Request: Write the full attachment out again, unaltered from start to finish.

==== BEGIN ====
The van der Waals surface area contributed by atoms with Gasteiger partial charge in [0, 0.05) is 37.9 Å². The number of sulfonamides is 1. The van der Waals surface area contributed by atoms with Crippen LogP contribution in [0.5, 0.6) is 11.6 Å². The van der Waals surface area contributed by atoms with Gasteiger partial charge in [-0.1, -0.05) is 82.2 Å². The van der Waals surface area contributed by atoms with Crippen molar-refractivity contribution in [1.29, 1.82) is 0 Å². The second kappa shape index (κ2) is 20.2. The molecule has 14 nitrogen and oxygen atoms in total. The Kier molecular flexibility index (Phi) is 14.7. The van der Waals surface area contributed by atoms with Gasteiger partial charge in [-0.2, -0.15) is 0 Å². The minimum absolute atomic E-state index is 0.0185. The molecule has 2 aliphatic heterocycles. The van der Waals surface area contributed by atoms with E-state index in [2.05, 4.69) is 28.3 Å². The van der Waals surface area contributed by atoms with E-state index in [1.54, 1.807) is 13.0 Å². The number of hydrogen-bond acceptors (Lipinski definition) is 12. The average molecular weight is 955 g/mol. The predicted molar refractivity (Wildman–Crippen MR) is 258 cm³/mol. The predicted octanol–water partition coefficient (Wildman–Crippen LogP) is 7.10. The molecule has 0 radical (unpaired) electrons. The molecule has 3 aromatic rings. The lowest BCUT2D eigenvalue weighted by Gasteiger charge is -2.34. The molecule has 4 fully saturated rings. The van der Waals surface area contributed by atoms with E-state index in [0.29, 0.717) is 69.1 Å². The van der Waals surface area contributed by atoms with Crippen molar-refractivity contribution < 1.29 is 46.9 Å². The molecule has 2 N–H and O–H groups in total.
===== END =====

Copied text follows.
The van der Waals surface area contributed by atoms with Gasteiger partial charge in [0, 0.05) is 37.9 Å². The number of sulfonamides is 1. The van der Waals surface area contributed by atoms with Crippen LogP contribution in [0.5, 0.6) is 11.6 Å². The van der Waals surface area contributed by atoms with Gasteiger partial charge in [-0.1, -0.05) is 82.2 Å². The van der Waals surface area contributed by atoms with Crippen molar-refractivity contribution in [1.29, 1.82) is 0 Å². The second kappa shape index (κ2) is 20.2. The molecule has 14 nitrogen and oxygen atoms in total. The Kier molecular flexibility index (Phi) is 14.7. The van der Waals surface area contributed by atoms with Gasteiger partial charge in [-0.2, -0.15) is 0 Å². The minimum absolute atomic E-state index is 0.0185. The molecule has 2 aliphatic heterocycles. The van der Waals surface area contributed by atoms with E-state index in [2.05, 4.69) is 28.3 Å². The van der Waals surface area contributed by atoms with E-state index in [1.54, 1.807) is 13.0 Å². The number of hydrogen-bond acceptors (Lipinski definition) is 12. The average molecular weight is 955 g/mol. The predicted molar refractivity (Wildman–Crippen MR) is 258 cm³/mol. The predicted octanol–water partition coefficient (Wildman–Crippen LogP) is 7.10. The molecule has 0 radical (unpaired) electrons. The molecule has 3 aromatic rings. The lowest BCUT2D eigenvalue weighted by Gasteiger charge is -2.34. The molecule has 4 fully saturated rings. The van der Waals surface area contributed by atoms with E-state index in [0.29, 0.717) is 69.1 Å². The van der Waals surface area contributed by atoms with Crippen molar-refractivity contribution < 1.29 is 46.9 Å². The molecule has 2 N–H and O–H groups in total.